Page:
In our newly revised white paper, Justin Bender and I explain the hidden cost of foreign withholding taxes on US and international equity ETFs. I gave an overview of the most important points in my previous blog post. Now let’s look at one of the more subtle ideas: how those taxes affect your personal rate of return.
Meet Julie, an investor who is looking to hold US equities in both her RRSP and non-registered account. After reading our paper, Julie knows the US imposes a 15% withholding tax on dividends paid to Canadians, and with US stocks yielding 2% these days, that would result in a drag of about 0.30%. So she decides on the following:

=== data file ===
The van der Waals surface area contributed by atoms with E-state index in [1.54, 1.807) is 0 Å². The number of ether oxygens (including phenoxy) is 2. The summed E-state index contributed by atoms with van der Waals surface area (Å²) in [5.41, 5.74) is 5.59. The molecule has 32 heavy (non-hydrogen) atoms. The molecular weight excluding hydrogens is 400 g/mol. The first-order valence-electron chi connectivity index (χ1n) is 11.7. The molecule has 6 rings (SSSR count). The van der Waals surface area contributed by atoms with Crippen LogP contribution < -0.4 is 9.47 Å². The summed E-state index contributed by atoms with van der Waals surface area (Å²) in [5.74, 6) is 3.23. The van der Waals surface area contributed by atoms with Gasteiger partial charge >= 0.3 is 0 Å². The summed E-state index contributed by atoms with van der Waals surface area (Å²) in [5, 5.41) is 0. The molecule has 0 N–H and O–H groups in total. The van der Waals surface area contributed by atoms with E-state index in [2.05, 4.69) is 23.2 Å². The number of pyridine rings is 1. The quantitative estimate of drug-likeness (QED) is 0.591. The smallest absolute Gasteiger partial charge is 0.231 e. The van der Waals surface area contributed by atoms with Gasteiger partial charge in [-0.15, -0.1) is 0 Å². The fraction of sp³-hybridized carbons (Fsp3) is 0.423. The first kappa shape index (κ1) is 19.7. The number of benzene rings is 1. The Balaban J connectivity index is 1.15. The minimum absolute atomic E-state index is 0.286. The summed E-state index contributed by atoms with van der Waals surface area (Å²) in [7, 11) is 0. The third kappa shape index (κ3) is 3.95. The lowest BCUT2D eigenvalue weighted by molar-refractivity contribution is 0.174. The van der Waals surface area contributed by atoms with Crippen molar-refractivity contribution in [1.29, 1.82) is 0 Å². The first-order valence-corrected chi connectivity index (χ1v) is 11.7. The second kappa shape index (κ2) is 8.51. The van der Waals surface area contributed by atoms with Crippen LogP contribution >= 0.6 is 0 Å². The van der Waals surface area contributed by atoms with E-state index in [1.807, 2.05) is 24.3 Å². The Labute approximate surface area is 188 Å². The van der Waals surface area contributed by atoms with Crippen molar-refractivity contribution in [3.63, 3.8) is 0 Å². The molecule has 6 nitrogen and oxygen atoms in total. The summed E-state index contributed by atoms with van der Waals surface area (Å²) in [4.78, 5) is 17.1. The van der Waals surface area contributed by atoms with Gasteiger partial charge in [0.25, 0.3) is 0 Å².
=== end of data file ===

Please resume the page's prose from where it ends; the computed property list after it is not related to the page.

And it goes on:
In her RRSP, Julie uses the Vanguard Total Stock Market ETF (VTI), because this US-listed fund is exempt from withholding taxes.
In her taxable account, Julie uses the Vanguard U.S. Total Market Index ETF (VUN), the Canadian-listed equivalent of VTI. This ETF is denominated in Canadian dollars, which makes it cheaper and easier to trade. Although the fund is not exempt from the foreign withholding taxes in a non-registered account,